A $6.85 million contract from the National Institutes of Health will help Kansas University researchers study ways to safely deliver vaccines.
The study will focus on adjuvants, agents added to a vaccine that cause it to be more effective by triggering responses in the human immune system.
“It has great promise for increasing the potency of vaccines,” said Susan Sloop, associate director of the Higuchi Biosciences Center at KU.
Only one such additive — an aluminum mixture called alum — is currently approved by the Food and Drug Administration, Sloop said, creating the potential for improvement in the area.
She said that while adjuvants add to the effectiveness of a vaccine, they also have the potential to increase side effects, something that KU researchers will try to limit. The additives have been associated with inflammation, which can cause injury.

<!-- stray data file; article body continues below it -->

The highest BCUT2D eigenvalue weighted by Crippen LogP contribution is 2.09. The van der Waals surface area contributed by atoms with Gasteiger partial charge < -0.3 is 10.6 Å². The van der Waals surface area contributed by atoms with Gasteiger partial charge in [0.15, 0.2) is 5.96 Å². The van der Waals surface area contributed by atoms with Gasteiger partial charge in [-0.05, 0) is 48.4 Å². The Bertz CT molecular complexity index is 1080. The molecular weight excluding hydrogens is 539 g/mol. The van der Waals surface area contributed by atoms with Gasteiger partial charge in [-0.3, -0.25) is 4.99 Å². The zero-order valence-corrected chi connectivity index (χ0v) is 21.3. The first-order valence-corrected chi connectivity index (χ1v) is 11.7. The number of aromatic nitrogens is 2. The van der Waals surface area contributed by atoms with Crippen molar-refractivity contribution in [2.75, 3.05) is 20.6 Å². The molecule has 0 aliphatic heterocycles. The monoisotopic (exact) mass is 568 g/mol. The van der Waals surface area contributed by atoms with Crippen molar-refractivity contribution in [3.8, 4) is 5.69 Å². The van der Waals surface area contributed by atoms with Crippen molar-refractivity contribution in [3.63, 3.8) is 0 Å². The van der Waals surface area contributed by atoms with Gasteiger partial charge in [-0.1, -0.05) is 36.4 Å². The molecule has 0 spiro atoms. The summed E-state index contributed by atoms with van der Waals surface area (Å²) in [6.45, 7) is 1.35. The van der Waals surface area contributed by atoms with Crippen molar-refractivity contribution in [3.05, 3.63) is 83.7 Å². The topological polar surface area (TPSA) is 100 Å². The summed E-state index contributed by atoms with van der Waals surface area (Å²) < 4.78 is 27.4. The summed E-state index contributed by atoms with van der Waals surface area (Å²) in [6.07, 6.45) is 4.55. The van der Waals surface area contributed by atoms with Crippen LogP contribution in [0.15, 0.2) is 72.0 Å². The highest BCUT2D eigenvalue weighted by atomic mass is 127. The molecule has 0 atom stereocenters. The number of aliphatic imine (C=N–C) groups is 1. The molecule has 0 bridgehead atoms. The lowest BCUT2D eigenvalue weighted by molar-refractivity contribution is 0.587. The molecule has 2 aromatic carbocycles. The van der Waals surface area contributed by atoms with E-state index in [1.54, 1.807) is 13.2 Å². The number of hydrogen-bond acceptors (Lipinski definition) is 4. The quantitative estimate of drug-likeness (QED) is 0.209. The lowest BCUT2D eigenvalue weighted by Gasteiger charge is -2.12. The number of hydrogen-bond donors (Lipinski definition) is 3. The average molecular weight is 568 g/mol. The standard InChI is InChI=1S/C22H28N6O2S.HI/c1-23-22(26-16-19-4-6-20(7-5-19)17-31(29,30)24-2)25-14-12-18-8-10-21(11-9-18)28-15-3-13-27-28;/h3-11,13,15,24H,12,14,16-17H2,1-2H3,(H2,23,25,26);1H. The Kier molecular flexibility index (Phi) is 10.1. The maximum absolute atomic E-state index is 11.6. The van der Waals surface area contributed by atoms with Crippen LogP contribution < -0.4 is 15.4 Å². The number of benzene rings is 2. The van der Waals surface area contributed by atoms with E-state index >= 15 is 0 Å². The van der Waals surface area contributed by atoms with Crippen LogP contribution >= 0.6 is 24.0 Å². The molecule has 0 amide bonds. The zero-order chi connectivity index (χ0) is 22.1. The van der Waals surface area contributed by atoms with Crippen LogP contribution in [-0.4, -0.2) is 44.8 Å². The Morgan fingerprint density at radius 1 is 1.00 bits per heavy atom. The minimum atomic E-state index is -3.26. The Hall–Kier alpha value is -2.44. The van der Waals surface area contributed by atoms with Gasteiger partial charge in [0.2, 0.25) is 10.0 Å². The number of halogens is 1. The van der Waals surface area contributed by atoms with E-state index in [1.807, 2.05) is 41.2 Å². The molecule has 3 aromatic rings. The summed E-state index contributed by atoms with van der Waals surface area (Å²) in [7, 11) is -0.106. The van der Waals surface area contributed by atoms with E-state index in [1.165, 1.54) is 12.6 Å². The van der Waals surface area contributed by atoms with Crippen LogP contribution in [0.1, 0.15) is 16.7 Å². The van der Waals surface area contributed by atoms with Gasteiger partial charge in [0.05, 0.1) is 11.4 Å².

Sunil David is leading the project at KU, along with Apurba Dutta — both are associate professors of medicinal chemistry. Successful new adjuvants could be marketed in the future, benefiting both KU and patients.
The five-year award given to KU is one of six awarded to universities across the country. A group of KU researchers from multiple fields including medicinal chemistry, genomics and mass spectrometry will assist with the project.